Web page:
And let me talk about some other use cases. Let’s take medication adherence. We’re trying to drive as much meds adherence as we can. And the more of your members you can get onto 90-day prescriptions, as opposed to 30- or 60-day ones, the higher level of adherence you’ll get. And prior to working with ClosedLoop, our activities were based around when someone’s prescription was due, but the level of information wasn’t deep. And the rules around when someone refills a prescription aren’t very sensitive. So we looked at SDOH [social determinants of health]-related variables, geography, past pharmacies they’ve used, and everything around their disease states and comorbidities. And we run that model on a weekly basis, and now we know the probability that every member will stay med-adherent generally and on specific prescriptions. So we know when to intervene on the behalf of members. And anytime a prescription is coming due for a member, we can look at the risk of their non-adherence at the individual level. So it helps us be more efficient in whom we reach out to. But it also helps us to avoid over-saturating members with messages. So if a member is likely to be adherent, we can just send out an email. But for the ones at risk, we can reach out with a phone call; and in some cases, we have to reach out and procure transportation; or work with a local pharmacy around potential delivery.

We have similar models around predicting the risk of readmission. So when we know someone’s at risk of readmission, we can intervene; we primarily focus on people who are under care management already. We obviously run models on those to help us know when to intervene.

How often do you intervene?

It’s very targeted intervention, to date. We’re thinking of ways to expand the number of interventions we do across different digital channels. And as we do that, a key part of our strategy is that the digital channels will allow us to intervene.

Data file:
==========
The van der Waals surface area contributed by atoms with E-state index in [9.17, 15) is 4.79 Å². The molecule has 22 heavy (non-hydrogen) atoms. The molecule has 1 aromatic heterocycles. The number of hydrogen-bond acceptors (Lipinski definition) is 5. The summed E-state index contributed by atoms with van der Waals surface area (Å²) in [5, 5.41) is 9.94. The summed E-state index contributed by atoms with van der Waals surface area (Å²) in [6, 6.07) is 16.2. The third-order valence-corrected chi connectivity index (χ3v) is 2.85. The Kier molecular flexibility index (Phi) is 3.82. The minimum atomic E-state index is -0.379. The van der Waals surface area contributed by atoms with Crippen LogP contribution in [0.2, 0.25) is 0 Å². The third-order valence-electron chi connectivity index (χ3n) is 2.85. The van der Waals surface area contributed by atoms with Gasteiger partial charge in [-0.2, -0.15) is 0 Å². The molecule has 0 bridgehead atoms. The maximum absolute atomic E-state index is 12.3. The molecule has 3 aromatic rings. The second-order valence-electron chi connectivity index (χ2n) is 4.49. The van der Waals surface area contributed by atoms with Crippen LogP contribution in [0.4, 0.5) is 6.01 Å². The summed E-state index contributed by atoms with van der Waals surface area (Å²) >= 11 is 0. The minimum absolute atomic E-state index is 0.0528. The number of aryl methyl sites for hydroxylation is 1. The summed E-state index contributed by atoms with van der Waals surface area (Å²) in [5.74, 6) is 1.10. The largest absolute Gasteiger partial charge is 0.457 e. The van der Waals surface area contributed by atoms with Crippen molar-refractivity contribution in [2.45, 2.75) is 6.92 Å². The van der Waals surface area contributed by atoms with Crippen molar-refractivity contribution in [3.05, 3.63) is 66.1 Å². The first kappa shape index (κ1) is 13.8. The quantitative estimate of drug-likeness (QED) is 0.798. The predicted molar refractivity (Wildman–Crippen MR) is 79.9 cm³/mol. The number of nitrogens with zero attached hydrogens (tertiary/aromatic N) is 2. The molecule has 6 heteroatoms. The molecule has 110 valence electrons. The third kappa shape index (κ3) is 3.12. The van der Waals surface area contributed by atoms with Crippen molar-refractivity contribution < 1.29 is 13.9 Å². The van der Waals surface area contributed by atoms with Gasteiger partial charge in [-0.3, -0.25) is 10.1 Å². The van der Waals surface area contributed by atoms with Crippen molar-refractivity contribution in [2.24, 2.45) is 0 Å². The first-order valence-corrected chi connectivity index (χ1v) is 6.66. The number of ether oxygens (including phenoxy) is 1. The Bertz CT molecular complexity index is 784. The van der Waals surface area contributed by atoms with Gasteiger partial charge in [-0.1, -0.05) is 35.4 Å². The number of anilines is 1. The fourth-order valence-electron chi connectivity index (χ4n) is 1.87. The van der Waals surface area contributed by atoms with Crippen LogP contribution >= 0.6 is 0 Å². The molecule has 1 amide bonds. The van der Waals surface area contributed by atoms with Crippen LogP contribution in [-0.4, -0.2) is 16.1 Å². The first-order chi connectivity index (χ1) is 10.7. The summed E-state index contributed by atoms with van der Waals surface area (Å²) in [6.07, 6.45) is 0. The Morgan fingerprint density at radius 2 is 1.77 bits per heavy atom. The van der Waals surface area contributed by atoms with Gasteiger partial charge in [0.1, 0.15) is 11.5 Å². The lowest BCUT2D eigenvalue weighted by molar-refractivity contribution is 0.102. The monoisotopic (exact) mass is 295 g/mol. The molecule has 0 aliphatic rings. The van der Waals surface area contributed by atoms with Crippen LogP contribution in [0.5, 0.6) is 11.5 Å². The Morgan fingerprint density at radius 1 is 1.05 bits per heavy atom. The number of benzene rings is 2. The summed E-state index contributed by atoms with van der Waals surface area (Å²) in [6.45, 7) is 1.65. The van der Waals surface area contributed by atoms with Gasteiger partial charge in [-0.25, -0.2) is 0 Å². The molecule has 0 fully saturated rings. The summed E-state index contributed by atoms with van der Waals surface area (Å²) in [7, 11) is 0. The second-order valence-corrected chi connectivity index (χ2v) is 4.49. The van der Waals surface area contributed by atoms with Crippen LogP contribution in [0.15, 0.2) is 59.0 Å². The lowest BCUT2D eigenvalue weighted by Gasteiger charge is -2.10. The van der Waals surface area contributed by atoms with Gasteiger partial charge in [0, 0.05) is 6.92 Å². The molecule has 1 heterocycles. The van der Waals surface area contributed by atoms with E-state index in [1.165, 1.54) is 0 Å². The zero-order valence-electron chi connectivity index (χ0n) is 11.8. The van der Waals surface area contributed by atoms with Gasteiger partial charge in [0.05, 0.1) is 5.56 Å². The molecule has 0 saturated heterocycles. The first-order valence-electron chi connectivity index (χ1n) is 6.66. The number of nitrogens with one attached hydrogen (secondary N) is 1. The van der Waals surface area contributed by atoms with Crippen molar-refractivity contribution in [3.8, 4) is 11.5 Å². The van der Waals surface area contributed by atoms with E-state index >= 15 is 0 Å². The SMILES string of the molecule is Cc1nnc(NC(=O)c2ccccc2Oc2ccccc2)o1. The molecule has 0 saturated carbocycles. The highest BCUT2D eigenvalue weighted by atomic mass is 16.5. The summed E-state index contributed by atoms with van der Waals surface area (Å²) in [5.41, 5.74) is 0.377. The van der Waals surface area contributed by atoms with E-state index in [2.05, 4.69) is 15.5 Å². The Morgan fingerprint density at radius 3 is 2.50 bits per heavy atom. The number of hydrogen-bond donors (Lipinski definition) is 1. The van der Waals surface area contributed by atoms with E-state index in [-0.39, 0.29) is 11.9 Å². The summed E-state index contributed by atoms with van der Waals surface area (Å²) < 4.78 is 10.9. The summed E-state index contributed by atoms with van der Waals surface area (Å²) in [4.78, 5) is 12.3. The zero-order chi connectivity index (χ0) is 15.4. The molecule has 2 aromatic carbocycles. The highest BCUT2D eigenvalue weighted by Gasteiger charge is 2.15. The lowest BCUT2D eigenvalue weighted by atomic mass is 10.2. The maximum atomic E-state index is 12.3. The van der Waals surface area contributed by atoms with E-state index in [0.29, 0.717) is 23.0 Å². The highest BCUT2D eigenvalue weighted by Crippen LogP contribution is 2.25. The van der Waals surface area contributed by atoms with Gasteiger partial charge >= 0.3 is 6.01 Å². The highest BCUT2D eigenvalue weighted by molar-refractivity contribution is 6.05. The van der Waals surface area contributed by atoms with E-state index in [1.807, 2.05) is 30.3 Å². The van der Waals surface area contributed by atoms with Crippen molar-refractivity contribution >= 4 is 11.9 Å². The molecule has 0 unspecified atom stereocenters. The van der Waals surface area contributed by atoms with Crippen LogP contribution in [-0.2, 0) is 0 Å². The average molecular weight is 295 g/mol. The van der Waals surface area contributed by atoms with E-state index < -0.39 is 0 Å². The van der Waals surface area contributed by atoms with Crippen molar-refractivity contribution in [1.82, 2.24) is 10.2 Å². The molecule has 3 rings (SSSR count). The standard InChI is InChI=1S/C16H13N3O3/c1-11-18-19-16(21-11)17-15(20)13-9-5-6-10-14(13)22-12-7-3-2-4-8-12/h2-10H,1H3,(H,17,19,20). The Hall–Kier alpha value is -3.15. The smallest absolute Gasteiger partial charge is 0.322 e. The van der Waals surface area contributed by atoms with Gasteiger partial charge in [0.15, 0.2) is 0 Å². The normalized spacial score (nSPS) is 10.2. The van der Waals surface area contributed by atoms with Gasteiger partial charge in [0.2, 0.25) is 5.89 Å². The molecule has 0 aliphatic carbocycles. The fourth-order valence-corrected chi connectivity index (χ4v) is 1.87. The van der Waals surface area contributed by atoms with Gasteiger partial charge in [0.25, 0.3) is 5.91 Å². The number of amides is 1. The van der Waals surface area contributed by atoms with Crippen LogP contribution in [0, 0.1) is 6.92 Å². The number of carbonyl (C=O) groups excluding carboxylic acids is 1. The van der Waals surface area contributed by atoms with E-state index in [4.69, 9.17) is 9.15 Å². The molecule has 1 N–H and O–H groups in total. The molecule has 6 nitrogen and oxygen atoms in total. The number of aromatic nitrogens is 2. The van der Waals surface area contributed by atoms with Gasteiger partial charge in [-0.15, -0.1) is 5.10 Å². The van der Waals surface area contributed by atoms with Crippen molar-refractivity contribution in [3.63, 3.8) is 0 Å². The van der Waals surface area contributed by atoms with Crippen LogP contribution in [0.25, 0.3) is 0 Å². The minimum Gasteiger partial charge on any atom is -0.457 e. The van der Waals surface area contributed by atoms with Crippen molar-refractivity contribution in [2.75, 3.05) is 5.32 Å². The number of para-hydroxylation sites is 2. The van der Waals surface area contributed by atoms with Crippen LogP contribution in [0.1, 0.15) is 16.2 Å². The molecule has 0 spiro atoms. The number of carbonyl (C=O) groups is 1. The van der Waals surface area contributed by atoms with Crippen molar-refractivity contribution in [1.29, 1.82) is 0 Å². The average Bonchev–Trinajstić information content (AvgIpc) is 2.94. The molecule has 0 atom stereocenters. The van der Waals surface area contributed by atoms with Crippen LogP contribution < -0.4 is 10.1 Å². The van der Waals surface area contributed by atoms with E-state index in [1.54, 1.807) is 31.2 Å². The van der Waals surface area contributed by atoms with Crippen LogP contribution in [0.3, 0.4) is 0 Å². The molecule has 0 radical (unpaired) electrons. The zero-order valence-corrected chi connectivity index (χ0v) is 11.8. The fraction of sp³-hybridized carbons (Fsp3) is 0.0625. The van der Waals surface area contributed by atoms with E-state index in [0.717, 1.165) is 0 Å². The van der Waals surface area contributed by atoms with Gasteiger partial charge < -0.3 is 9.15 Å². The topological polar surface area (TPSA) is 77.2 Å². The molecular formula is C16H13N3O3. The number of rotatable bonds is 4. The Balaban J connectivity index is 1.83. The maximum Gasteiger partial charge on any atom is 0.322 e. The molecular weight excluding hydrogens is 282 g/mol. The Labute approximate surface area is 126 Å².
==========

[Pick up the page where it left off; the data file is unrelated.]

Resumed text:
What have been the biggest lessons learned so far, as you apply these advanced analytical tools?

The explainability of the models, in the context of explaining everything to doctors, is really a central part of the equation. It’s when you start to have a conversation at the individual member level—if you consider that every week, we’re calculating the risk of a cardiovascular event—when you use a model to create a predictive model for a member, the fact that you can show a trendline for that member to someone on our clinical team or to the doctors we work with, that’s when you can drive change. And that’s so vital to getting buy-in to the use of predictive analytics. A lot of people in healthcare don’t understand what it means to use predictive analytics in an operational way. We have to bring people along, because people don’t get it. A lot of people are used to predictive analytics being a part of, say, clinical trials, where you build models and share PowerPoint presentations. But that’s not where the value is. I regularly hear, Christer, I don’t need to predict the future, I just need to know what’s happening right now. And I don’t need to hear about the past, either, so stop going back and looking at past data. But the thing is, we have to learn from past data and then operationalize the data, and look for patterns that we can use into the future. So I think most people don’t even know what to think when they hear AI or machine learning, and when they hear “predictive analytics,” they’re not understanding that we’re leveraging past data to move processes forward.

What would you say to provider leaders who are just starting to do this?

I would say that the single most important thing is to figure out how to embed predictive insights into their EHR [electronic health record] workflows. They need to focus on use cases that help doctors. A doctor possibly know everything about a member; we need to get those insights into their workflows. And people say, my data isn’t good enough for machine learning/AI. But if you don’t build models, you won’t be able to fix your data to make it good enough.